Humanizing Technology Tops the Agenda During Davos Day Four

Sustainability and support for the vulnerable topped the leadership messages on the fourth day of The Davos Agenda. World leaders introduced a very human angle to the meeting and its theme, Harnessing the Technologies of the Fourth Industrial Revolution, focussing on the need to ensure that society’s disadvantaged, along with poorer nations, are treated fairly and inclusively.

H.M. King Abdullah II ibn Al Hussein of the Hashemite Kingdom of Jordan called for a rethink and reinvention of globalization, multilateralism and the international community, placing “equity, inclusivity and dignity at the heart of what they stand for.” The king suggested that the world needed “re-globalization” for a “sustainable, equitable and green recovery that puts the well-being of our peoples and our planet first.” He also spoke of the need to treat the vaccine for COVID-19 as a “global good” and called on world leaders to both ensure “low-income and poor countries are not left at the end of the waiting line” and help safeguard the health and well-being of refugees.

Narendra Modi, Prime Minister of India, highlighted how his government had worked to ensure that India did not face a “tsunami of cases” of COVID-19, as many had initially feared, by focusing on developing “COVID-specific health infrastructure” and “making full use of technology for testing and tracing.” He also praised the population, arguing that by being patient they had transformed “this fight against coronavirus into a people’s movement.” With its own cases falling, the country is keen to help other nations. “May the entire world be healthy,” he said, citing an Indian prayer. In particular, he revealed that while India has two vaccines available, it is working to make more so that it can “help nations faster and on a bigger scale.”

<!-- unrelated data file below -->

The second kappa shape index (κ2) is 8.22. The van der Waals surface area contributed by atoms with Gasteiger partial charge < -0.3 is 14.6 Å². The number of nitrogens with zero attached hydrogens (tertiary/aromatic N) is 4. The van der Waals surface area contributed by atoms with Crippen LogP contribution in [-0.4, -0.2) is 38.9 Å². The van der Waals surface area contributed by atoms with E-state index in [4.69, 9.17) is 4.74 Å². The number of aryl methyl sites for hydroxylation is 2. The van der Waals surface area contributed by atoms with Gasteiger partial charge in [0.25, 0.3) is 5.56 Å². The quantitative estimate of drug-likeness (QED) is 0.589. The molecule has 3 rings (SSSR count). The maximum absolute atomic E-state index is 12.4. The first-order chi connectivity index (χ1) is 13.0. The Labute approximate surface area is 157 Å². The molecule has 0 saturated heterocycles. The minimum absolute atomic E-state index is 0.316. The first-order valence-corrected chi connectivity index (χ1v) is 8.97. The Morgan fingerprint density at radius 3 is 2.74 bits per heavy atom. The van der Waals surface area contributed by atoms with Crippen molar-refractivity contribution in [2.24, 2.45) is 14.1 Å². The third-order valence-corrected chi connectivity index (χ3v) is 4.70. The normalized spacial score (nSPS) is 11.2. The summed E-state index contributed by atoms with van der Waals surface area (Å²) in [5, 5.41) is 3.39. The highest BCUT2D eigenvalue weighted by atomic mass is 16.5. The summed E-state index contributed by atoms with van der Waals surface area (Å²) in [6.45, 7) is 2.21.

Colombian President Ivan Duque addressed the issue of harnessing the Fourth Industrial Revolution, talking about the importance of artificial intelligence in helping his country recover from the effects of the pandemic. In addition to using technology, he added that “we also believe this is the right avenue to provide human capital.” To this end, Duque talked about “building smart regulation”, creating “smart infrastructure”, developing “an ethical framework” and, by 2030, creating biodiverse cities – as part of the Forum’s BiodiverCities project. Through these developments, the president revealed his ambition to “make Colombia the Silicon Valley of Latin America.”

Alberto Fernández, President of the Argentine Republic, said that his government is focused on rebuilding in a socially inclusive and sustainable manner, and in accordance with the Paris Agreement, to “improve living conditions and guarantee the rights of our inhabitants.” He emphasized the importance of the agreement reached with private creditors to restructure Argentina’s debt, as well as the constructive, continuing conversations with the International Monetary Fund (IMF), as a solid foundation for a prosperous, inclusive and sustainable future.

He revealed that his “efforts while chairing Mercosur seek to consolidate a sustainable, solidary and digital community and aims to advance Mercosur’s international negotiations with the EU, EFTA [European Free Trade Association], Canada, Israel and others.” The president committed his country to integrating “further into global value chains through technology 4.0” and welcomed the reconstruction of multilateralism by further including the private sector under the premise of multi-solidarity.